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Title: An analysis of Bahrain's reform process, 1999-2005 : elite driven reform, developmental challenges, and strategic opportunities
Author: Al Qassim, Waheed
Awarding Body: Durham University
Current Institution: Durham University
Date of Award: 2007
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This study offers the first detailed analysis on the social, economic, and political elite driven reforms undertaken in the Kingdom of Bahrain by King Hamad Bin Isa Al-Khalifa in the significant timeframe of 1999-2005. This era has witnessed the most fundamental changes in the country since the historic situation of 1973-75. Therefore, in accordance with the thesis' objectives, an original contribution is offered firstly through the detailed and micro level examination and analysis of the character of the reforms. Such analysis is largely absent from any scholarship on this topic. Secondly, it provides a comprehensive identification of the obstacles and challenges facing the implementation of future reforms and changes. The thesis focuses on a variety of differential factors within broad social, economic, political, and human rights spectrums. It provides an identification of policy relevant initiatives which would likely counter the obstacles to future reform. Here it is suffice to say that current policy relevant scholarship and indeed government practice may indicate that strategic vision exists but fails to appreciate that on a broad level there is an acute lack of detailed policy planning. This study shows how the lack of bureaucratic project management and analysis, at a bureaucratic agency level, on new initiatives is the overarching factor, which inhibits the successful advancement of reform for the future. Furthermore, attention is given to particular localised initiatives that also need to be undertaken. Finally, and most importantly, this thesis offers a new interpretation through a pragmatic analysis of this era of reform. Indeed, it offers a comprehensive understanding and meaning to the reforms and changes in Bahrain for scholarship in this field. Moreover, it builds on the existing body of scholarship on GCC states politics in particular and the Arab region in general, by showing the uniqueness of Bahrain and ultimately the need for a country specific solution to its existing barriers to future success.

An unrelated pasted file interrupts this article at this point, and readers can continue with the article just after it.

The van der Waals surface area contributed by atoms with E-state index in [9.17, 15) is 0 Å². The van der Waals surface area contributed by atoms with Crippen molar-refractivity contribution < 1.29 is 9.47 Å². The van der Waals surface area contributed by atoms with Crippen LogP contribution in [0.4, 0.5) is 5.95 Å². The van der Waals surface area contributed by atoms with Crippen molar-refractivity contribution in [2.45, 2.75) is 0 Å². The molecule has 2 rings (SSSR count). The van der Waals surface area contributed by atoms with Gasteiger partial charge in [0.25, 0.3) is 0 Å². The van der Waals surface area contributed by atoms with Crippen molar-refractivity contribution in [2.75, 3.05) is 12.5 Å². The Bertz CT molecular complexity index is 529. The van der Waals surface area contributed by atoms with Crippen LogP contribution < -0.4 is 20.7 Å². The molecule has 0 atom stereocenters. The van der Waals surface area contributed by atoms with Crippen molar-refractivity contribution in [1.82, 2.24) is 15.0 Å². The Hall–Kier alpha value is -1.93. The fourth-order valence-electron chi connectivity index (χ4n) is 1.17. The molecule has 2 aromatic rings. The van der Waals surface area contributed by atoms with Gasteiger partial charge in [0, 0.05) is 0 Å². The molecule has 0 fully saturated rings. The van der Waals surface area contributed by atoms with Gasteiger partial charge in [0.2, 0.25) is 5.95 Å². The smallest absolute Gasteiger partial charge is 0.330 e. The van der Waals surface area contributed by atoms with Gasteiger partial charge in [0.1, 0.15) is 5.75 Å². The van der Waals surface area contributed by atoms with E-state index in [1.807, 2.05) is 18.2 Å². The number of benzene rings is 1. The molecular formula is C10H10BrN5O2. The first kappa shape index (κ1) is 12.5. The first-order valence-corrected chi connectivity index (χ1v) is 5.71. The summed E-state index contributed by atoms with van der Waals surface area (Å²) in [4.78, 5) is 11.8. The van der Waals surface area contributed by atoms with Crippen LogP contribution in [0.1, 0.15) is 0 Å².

Supervisor: Not available Sponsor: Not available
Qualification Name: Thesis (Ph.D.) Qualification Level: Doctoral
EThOS ID:  DOI: Not available